Online Tool from Children Now Highlights Each County’s Successes and Challenges
Oakland (October 29, 2014) – An interactive data tool released today delivers a timely picture of children’s overall well-being within California as a whole and across each of the state’s 58 counties. The 2014-15 California County Scorecard of Children’s Well-Being, was developed by Children Now with funding from The California Endowment.
The Scorecard, which is available here, presents 29 measures of county-level data organized by the categories of health, education, child welfare and economic well-being. The goal of the project is to encourage the sharing of best practices, foster collaboration, and support communities, policymakers, and local advocates taking action to improve the lives of children in their communities.
“Too many California children lack access to high-quality early learning experiences, great schools, timely and integrated health care services, healthy foods, and safe places to play,” said Ted Lempert, president of Children Now, the leading multi-issue research, policy, and advocacy group for children in California. “Solutions to these access and quality challenges need to meet the unique needs of individual communities, The Scorecard provides local leaders and stakeholders with a holistic view of children’s well-being to identify the most pressing needs of children living in their community, whether they live in Los Angeles or Del Norte County, are African American, White, or Latino.”
The Scorecard includes a 5-point star rating system for each county, so users can see how their county compares to the California average and to other counties. Users can also compare data over a two year time-span and by race and ethnicity.
For some measures there is a large difference in how counties faired. For example, the education indicator “3- and 4-year-olds who attend preschool” ranges from a low of 32 percent in Kern County to a high of 67 percent in San Francisco County and has a statewide average of 47 percent. Additionally, “3rd graders who read at grade level” ranges from a low of 24 percent in Modoc County to a high of 66 percent in Marin County. Even within Marin County there is a great deal of variation with a low of 37 percent for Latino children to a high of 78 percent for White children.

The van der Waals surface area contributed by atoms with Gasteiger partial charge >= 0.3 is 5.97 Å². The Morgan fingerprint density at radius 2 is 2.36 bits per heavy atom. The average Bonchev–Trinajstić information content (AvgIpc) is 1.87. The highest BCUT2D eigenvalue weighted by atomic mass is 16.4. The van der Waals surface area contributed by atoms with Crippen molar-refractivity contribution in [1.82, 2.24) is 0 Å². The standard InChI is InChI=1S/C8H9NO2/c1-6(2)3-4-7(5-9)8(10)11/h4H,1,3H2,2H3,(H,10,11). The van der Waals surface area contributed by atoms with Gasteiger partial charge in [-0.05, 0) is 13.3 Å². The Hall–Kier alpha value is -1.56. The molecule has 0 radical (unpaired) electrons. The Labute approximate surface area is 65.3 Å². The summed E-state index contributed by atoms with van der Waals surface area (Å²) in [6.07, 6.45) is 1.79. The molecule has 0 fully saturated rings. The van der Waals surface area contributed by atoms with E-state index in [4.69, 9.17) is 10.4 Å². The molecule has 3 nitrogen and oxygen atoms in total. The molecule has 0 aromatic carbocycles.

“For health to happen in our schools, neighborhoods and with prevention, we need to know how our counties compare,” said Dr. Robert K. Ross, M.D., CEO of The California Endowment. “The Scorecard helps us identify and learn from communities that are succeeding in improving children’s health, and apply those lessons to communities facing similar challenges.”
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About The California Endowment
The California Endowment, a private, statewide health foundation, was established in 1996 to expand access to quality health care for underserved individuals and communities, and to promote fundamental affordable improvements in the health status of all Californians. Headquartered in downtown Los Angeles, The Endowment has regional offices in Sacramento, Oakland, Fresno, and San Diego, with program staff working throughout the state. The Endowment challenges the conventional wisdom that medical settings and individual choices are solely responsible for people's health. Through its ‘Health Happens Here’ campaign and ten-year initiative for Building Healthy Communities, The Endowment is creating places where children are healthy, safe, and ready to learn. At its core, The Endowment believes that health happens in neighborhoods, schools and with prevention. For more information, visit The California Endowment’s homepage at www.calendow.org.
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